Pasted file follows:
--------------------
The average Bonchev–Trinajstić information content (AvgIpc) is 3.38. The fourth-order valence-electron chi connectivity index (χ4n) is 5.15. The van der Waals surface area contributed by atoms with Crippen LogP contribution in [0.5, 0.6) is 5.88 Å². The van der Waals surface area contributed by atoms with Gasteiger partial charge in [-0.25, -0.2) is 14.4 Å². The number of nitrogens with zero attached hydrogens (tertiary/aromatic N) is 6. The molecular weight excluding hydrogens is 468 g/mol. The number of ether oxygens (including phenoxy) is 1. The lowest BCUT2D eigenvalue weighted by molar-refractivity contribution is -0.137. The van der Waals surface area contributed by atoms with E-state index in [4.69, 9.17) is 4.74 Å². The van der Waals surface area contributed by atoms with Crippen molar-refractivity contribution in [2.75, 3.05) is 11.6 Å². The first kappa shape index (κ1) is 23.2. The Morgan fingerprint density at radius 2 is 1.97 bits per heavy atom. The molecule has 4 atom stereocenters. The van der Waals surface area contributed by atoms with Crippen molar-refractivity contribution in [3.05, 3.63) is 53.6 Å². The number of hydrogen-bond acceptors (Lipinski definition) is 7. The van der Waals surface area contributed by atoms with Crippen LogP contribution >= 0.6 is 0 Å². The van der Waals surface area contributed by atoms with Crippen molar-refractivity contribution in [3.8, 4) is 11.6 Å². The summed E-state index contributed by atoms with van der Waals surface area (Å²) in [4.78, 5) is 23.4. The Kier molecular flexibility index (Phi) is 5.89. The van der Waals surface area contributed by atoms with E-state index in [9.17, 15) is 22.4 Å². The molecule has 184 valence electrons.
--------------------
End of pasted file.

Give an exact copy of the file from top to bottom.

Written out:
The average Bonchev–Trinajstić information content (AvgIpc) is 3.38. The fourth-order valence-electron chi connectivity index (χ4n) is 5.15. The van der Waals surface area contributed by atoms with Crippen LogP contribution in [0.5, 0.6) is 5.88 Å². The van der Waals surface area contributed by atoms with Gasteiger partial charge in [-0.25, -0.2) is 14.4 Å². The number of nitrogens with zero attached hydrogens (tertiary/aromatic N) is 6. The molecular weight excluding hydrogens is 468 g/mol. The number of ether oxygens (including phenoxy) is 1. The lowest BCUT2D eigenvalue weighted by molar-refractivity contribution is -0.137. The van der Waals surface area contributed by atoms with E-state index in [4.69, 9.17) is 4.74 Å². The van der Waals surface area contributed by atoms with Crippen molar-refractivity contribution in [2.75, 3.05) is 11.6 Å². The first kappa shape index (κ1) is 23.2. The Morgan fingerprint density at radius 2 is 1.97 bits per heavy atom. The molecule has 4 atom stereocenters. The van der Waals surface area contributed by atoms with Crippen molar-refractivity contribution in [3.05, 3.63) is 53.6 Å². The number of hydrogen-bond acceptors (Lipinski definition) is 7. The van der Waals surface area contributed by atoms with Crippen LogP contribution >= 0.6 is 0 Å². The van der Waals surface area contributed by atoms with Crippen molar-refractivity contribution in [3.8, 4) is 11.6 Å². The summed E-state index contributed by atoms with van der Waals surface area (Å²) in [4.78, 5) is 23.4. The Kier molecular flexibility index (Phi) is 5.89. The van der Waals surface area contributed by atoms with E-state index in [9.17, 15) is 22.4 Å². The molecule has 184 valence electrons.